Flying Training

Lesson 13: Circuits

Saturday 31 December 2005 at 6.30am with Niall Higgins in Citabria VH-RRW

Weather: warm, hazy.

Another early start, and another session of circuits. We concentrated on getting the speed and height right on final approach, which starts with the turn onto base. Niall introduced the use of flap as an alternative to sideslips for losing height, though I have the distinct impression that flaps are frowned on round here. In summary the steps to a smooth approach seem to be:

  1. As you approach the end of the downwind leg set carby heat to hot (which itself slows the plane down slightly as the lower density of the warm air reduces engine power).
  2. Make the radio call, eg "Camden traffic, Romeo Romeo Whisky, Citabria, turning base for runway 10, touch and go."
  3. Throttle right back, raising the nose to maintain lift and to avoid the speed building up.
  4. Turn onto base, keeping the nose attitude unchanged during the turn.
  5. On base, aim for a steady descent to the final turn, using very minor adjustments to the throttle and attitude. For example, if the sink rate feels too high, increase the throttle slightly and nose up. The speed should be more like 70 knots than 80.
  6. Aim for a final turn no lower than 500 feet AGL. At Camden, which is at an elevation of 230 feet, aim for 800 feet on the altimeter. Make the radio call as you turn, and once again, keep the nose attitude unchanged. If you lower it you will gain speed and if you raise it you run the risk of stalling. This turn should be particularly gentle and it's good form to roll out exactly on the runway heading.
  7. On the final leg, return carby heat to cold, pick the aim point, line the track up with the runway (little rudder movements, similar to on the ground) and watch the performance. The speed should be reducing to 60 knots over the fence, at which point you throttle full back.
  8. The attention now is on the aim point. Flare close to the ground and then hold off keeping a firm hold of the stick while pulling it gently back.
  9. As the aircraft touches down, stick full back and keep it straight with the rudder.
  10. On a touch and go, don't waste time - throttle and stick forward, keep it straight down the runway and go!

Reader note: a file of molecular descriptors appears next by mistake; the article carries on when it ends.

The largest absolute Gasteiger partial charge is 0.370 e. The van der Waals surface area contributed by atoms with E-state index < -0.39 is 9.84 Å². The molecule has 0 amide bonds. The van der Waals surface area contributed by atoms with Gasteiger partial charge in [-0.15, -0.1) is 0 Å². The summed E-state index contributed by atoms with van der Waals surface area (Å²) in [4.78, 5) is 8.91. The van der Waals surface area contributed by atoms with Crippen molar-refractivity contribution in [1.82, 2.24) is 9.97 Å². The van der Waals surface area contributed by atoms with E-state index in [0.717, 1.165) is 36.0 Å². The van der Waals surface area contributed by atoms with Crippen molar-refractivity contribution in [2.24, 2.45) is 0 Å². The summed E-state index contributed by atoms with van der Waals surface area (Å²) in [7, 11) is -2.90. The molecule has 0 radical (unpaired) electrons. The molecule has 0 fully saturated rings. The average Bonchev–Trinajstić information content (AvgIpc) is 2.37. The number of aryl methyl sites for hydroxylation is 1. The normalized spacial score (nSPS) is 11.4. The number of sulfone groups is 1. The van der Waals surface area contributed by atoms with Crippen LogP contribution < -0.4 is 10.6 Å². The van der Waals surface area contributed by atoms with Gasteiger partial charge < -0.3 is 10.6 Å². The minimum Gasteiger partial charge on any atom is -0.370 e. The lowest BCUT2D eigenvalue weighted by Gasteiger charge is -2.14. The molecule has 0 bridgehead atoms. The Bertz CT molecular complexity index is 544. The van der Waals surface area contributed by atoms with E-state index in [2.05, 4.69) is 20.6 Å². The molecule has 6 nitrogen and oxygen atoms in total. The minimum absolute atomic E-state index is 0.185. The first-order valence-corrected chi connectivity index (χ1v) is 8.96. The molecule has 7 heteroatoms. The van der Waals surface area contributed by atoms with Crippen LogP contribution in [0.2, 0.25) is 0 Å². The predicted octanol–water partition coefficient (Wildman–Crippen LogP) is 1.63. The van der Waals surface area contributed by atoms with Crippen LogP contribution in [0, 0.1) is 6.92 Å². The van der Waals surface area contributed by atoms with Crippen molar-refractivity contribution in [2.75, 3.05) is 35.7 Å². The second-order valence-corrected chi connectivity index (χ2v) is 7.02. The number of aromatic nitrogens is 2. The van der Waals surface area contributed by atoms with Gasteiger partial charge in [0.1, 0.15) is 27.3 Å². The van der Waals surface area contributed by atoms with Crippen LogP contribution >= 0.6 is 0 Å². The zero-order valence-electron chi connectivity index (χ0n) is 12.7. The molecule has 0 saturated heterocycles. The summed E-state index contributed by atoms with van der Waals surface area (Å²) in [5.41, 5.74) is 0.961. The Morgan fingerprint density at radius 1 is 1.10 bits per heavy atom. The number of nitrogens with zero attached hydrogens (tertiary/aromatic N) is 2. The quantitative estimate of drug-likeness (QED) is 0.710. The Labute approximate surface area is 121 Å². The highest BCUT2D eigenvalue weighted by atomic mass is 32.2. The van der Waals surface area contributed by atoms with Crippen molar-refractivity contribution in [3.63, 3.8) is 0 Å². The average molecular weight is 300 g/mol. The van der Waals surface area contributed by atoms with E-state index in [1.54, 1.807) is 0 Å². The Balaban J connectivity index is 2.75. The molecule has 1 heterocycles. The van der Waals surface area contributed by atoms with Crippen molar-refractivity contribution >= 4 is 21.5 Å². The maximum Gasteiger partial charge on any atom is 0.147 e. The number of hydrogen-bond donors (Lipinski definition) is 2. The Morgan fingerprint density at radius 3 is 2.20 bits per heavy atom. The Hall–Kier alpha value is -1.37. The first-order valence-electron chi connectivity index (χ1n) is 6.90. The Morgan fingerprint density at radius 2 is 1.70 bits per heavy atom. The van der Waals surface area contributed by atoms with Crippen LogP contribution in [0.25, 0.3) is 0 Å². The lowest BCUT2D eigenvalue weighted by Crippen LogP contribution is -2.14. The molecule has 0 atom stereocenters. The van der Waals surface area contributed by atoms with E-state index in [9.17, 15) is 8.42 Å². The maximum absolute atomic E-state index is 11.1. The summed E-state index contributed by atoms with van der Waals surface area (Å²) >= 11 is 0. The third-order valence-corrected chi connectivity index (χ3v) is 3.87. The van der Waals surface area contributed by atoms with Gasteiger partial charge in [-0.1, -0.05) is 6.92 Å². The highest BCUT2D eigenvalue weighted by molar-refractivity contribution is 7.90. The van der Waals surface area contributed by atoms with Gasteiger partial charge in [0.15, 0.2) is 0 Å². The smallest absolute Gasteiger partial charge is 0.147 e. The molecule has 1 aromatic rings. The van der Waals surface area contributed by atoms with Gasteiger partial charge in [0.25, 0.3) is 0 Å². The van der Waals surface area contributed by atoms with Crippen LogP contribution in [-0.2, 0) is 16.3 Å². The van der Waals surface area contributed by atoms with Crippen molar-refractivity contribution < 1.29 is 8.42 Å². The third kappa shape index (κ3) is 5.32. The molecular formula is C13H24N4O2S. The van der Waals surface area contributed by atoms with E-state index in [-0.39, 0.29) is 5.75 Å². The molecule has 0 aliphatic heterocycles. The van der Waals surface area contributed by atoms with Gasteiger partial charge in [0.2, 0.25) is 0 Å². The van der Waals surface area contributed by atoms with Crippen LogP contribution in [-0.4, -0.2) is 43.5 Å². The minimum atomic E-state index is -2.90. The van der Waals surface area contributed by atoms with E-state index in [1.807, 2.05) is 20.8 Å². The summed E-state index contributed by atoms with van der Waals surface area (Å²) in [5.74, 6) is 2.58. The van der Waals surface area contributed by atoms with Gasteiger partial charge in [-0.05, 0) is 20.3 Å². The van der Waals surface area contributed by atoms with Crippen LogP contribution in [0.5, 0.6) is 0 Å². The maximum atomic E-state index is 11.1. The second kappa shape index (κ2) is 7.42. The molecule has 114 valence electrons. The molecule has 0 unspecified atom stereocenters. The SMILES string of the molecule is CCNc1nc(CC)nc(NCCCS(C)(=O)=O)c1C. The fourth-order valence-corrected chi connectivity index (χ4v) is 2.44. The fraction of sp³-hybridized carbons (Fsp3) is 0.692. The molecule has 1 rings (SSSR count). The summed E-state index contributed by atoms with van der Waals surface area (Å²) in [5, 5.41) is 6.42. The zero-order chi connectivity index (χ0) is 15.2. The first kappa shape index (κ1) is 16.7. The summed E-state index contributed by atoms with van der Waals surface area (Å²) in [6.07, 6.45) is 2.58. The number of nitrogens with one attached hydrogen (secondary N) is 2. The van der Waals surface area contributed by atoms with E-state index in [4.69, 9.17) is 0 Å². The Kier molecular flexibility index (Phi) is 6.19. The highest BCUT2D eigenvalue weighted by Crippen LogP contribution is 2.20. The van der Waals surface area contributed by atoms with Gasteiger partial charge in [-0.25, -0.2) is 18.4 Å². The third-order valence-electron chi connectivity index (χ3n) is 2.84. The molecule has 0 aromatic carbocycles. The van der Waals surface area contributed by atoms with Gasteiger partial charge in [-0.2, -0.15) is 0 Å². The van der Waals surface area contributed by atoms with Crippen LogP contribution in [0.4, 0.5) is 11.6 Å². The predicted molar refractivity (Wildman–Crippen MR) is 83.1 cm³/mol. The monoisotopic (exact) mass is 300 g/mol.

Now all this went fine except for a couple of things: Firstly, I tended to be too fast on final approach. This meant a last-minute sideslip (the difference being that I'm starting to do this myself rather than Niall having to do it) or the use of flap. I did one landing with full flap, then on take-off took it upon myself to retract the flap as the far end of the runway approached. This did not please Niall: "Don't worry with those bloody things!" I think he may have actually initiated the take-off at this point as I was obviously leaving things rather late. Remember we were on runway 10, which is not particularly long, and ends with trees and a river.

Next booboo was to undershoot, ie I touched down before the white cones marking the start of the grass runway. After judging that we were going to pass safely between them Niall let me go through with this as a learning experience, and I didn't repeat it.

Lastly and most embarrassingly, I nearly groundlooped on my last landing. This approach and landing felt like the best to date. The touchdown was smooth, and may even have been a three-pointer. I kept the stick back, looked at the reference point at the end of the runway and then blow me if we didn't suddenly start to head rapidly towards the left side of the runway, and those serious-looking cone markers. Niall yelled, "I've got it!" or words to that effect, and once the incipient ground loop was averted he returned control to a rather chastened student to park it. Of course as I taxiied onto the apron there were Rob Marshall (the proprietor), Kerry Scott (my usual instructor) and a prospective client all watching with interest. It turned out that, in Kerry's words, I'd "had a brain explosion" and my feet were doing exactly the wrong thing, ie I had my left foot out to turn right. Ouch.

My lesson was over, but there was too much happening to go home immediately. We had a local turf farmer about to take a Tiger Moth flight with Niall, Kerry Scott and another fellow off on a formation flight and Anita Pacanin doing her first solo. Here are the photos:

Tiger Moth Flight

Niall Higgins is the pilot. The student is a local turf farmer who has been watching planes fly over his house for years, and whose wife bought him this flight as a Christmas present. By the end of the flight, and despite being, shall we say, 'a little unwell' he was ready to sign up for lessons, and did.

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Chocks away!
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Taxiing out
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Take off
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Up, up...
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...and away

Formation take-off

Kerry and Rob Marshall in the Cessna 180 VH-DLB and Sinclair Sassen (the other formation student) and Jim Drinnan in the 182 (BMX). Here are a few stills, and a video of the takeoff. I wasn't there for the landing, but it was also in formation, and I believe they have some good air to air shots too.

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Kerry, Cessna 180
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Kerry, Cessna 180
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Cessna 182 VH-BMX
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Cessna 180 VH-DLB

Video clip

Click a link below to play, or right-click & choose 'Save As' to download.
Real Media (582 kb, requires Real Player) AVI file (2 Mb)

Anita Pacanin's first solo

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Anita Pacanin flew her first solo in WKM. Pictures, and videos of a couple of earlier circuits, are here.